In 2019, newly inaugurated Governor Ned Lamont signed Executive Order 1, which rebranded the existing Lead By Example program to GreenerGov CT a Lead By Example initiative, and among other environmental priorities, set the bold goal of reducing waste disposal across executive branch agencies by 25 percent by 2030.
Two years later, the governor’s Executive Order 21-3 strengthened those targets by requiring executive branch agency facilities to implement an organics and food waste diversion program wherever possible. Of course, with the increase of telework during and after the pandemic, the state's waste decreased as work became virtual, eliminating most printing, much paper usage, and printer ink. However, there is still more that state agencies can do to reduce their overall waste in a hybrid office environment.
In line with the governor’s goals, DAS has implemented an organics and food waste program at its two largest state office buildings, 450 Columbus Boulevard and 165 Capital Avenue, to divert all organic waste to compost bins, which are located on all floors in each break room. DAS has contracted with Blue Earth Compost to collect compost weekly. Since implementation, DAS has composted over 30,000 pounds of waste, mitigating CO2 emissions equivalent to 6,491 pounds of CO2, 333 gallons of gasoline burned, and 7,308 miles driven by the average car.
Department of Mental Health and Addiction Services has implemented a pilot food waste diversion at their Connecticut Valley Hospital (CVH) campus, working with Center for EcoTechnology (CET) and Blue Earth. CET assisted throughout the year to help CVH prepare for storing and collecting food scraps and Blue Earth to collect the scraps for processing at an anaerobic digestion facility. CET’s website has an excellent write-up on that work.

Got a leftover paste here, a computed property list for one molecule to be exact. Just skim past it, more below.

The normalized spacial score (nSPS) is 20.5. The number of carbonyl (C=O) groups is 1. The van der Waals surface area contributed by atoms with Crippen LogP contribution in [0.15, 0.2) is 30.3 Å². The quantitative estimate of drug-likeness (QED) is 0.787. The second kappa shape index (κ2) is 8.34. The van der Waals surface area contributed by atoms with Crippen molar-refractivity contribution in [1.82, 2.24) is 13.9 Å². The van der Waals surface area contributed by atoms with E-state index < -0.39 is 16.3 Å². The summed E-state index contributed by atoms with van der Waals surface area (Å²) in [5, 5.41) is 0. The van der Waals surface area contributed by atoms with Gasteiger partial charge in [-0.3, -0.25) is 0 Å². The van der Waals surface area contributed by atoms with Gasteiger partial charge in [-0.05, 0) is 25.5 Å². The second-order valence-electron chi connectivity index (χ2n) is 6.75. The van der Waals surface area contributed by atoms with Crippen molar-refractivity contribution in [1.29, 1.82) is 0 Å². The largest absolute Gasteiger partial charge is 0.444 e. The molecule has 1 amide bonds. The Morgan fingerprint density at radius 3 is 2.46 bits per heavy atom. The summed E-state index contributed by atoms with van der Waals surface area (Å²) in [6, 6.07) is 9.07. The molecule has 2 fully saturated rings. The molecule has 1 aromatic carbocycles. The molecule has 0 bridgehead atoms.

For more tips and helpful guidelines, there are several resources on the GreenerGov website for state agencies on ways to improve their waste management and recycling efforts. Some examples include starting a “Green Team” for your building, comprised of any staff that work in the building to brainstorm ways to make their facility more sustainable by implementing ways to reduce their waste and carbon footprint. Another idea is to have designated areas in your building for a “resupply center” where all excess office materials can be accessed and re-used to reduce the cost and carbon footprint of purchasing new materials.
State agencies also have the opportunity to take it a step further and conduct a waste audit, through the Technical Assistance Statewide Materials Management contract, 22PSX0016. This contract is for the provision of services or goods to reduce the amount of waste generated within the state; improve the efficiency of solid waste and recycling operations; enhance and/or expand existing Client Agency programs; generate significant cost savings; and provide reasonably priced equipment for indoor, curbside and outdoor recycling, trash retrieval, composting and water conservation, all in a manner consistent with the State’s Comprehensive Materials Management Strategy.
DAS understands and takes seriously the importance of reducing the impact of waste at our facilities and will continue to work towards our goals set in our statutes, executive orders, and beyond. Happy America Recycles Day!